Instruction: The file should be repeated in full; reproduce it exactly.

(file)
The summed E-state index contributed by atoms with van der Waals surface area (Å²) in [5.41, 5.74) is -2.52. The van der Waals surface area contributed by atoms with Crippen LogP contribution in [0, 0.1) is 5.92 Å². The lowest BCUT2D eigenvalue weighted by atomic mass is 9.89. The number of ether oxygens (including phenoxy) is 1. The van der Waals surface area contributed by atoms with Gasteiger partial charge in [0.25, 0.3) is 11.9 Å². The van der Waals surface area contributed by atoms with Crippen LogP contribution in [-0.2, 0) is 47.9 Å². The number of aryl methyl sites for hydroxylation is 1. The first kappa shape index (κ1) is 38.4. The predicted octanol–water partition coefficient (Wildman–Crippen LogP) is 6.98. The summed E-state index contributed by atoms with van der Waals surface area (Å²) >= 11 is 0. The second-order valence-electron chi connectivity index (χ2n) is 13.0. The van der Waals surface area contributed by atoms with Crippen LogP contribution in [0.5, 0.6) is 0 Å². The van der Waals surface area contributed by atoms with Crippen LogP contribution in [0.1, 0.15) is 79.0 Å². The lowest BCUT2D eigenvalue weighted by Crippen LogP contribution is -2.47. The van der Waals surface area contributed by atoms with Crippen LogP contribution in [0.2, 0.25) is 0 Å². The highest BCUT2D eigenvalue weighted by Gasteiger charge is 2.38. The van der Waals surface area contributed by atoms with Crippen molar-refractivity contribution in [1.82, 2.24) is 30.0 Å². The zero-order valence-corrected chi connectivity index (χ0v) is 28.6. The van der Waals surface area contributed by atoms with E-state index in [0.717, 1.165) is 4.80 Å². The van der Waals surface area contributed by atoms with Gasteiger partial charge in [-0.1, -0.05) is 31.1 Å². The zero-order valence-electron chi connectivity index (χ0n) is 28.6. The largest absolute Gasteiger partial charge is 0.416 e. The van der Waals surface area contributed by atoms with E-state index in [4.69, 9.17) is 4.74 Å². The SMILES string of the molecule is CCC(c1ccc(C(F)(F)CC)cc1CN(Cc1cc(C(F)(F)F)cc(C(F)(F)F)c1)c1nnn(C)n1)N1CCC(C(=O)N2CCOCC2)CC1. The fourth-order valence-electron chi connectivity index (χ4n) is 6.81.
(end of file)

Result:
The summed E-state index contributed by atoms with van der Waals surface area (Å²) in [5.41, 5.74) is -2.52. The van der Waals surface area contributed by atoms with Crippen LogP contribution in [0, 0.1) is 5.92 Å². The lowest BCUT2D eigenvalue weighted by atomic mass is 9.89. The number of ether oxygens (including phenoxy) is 1. The van der Waals surface area contributed by atoms with Gasteiger partial charge in [0.25, 0.3) is 11.9 Å². The van der Waals surface area contributed by atoms with Crippen LogP contribution in [-0.2, 0) is 47.9 Å². The number of aryl methyl sites for hydroxylation is 1. The first kappa shape index (κ1) is 38.4. The predicted octanol–water partition coefficient (Wildman–Crippen LogP) is 6.98. The summed E-state index contributed by atoms with van der Waals surface area (Å²) >= 11 is 0. The second-order valence-electron chi connectivity index (χ2n) is 13.0. The van der Waals surface area contributed by atoms with Crippen LogP contribution in [0.5, 0.6) is 0 Å². The van der Waals surface area contributed by atoms with Crippen LogP contribution in [0.1, 0.15) is 79.0 Å². The lowest BCUT2D eigenvalue weighted by Crippen LogP contribution is -2.47. The van der Waals surface area contributed by atoms with Crippen LogP contribution in [0.2, 0.25) is 0 Å². The highest BCUT2D eigenvalue weighted by Gasteiger charge is 2.38. The van der Waals surface area contributed by atoms with Crippen molar-refractivity contribution in [1.82, 2.24) is 30.0 Å². The zero-order valence-corrected chi connectivity index (χ0v) is 28.6. The van der Waals surface area contributed by atoms with E-state index in [0.717, 1.165) is 4.80 Å². The van der Waals surface area contributed by atoms with Gasteiger partial charge in [-0.1, -0.05) is 31.1 Å². The zero-order valence-electron chi connectivity index (χ0n) is 28.6. The largest absolute Gasteiger partial charge is 0.416 e. The van der Waals surface area contributed by atoms with E-state index in [4.69, 9.17) is 4.74 Å². The SMILES string of the molecule is CCC(c1ccc(C(F)(F)CC)cc1CN(Cc1cc(C(F)(F)F)cc(C(F)(F)F)c1)c1nnn(C)n1)N1CCC(C(=O)N2CCOCC2)CC1. The fourth-order valence-electron chi connectivity index (χ4n) is 6.81.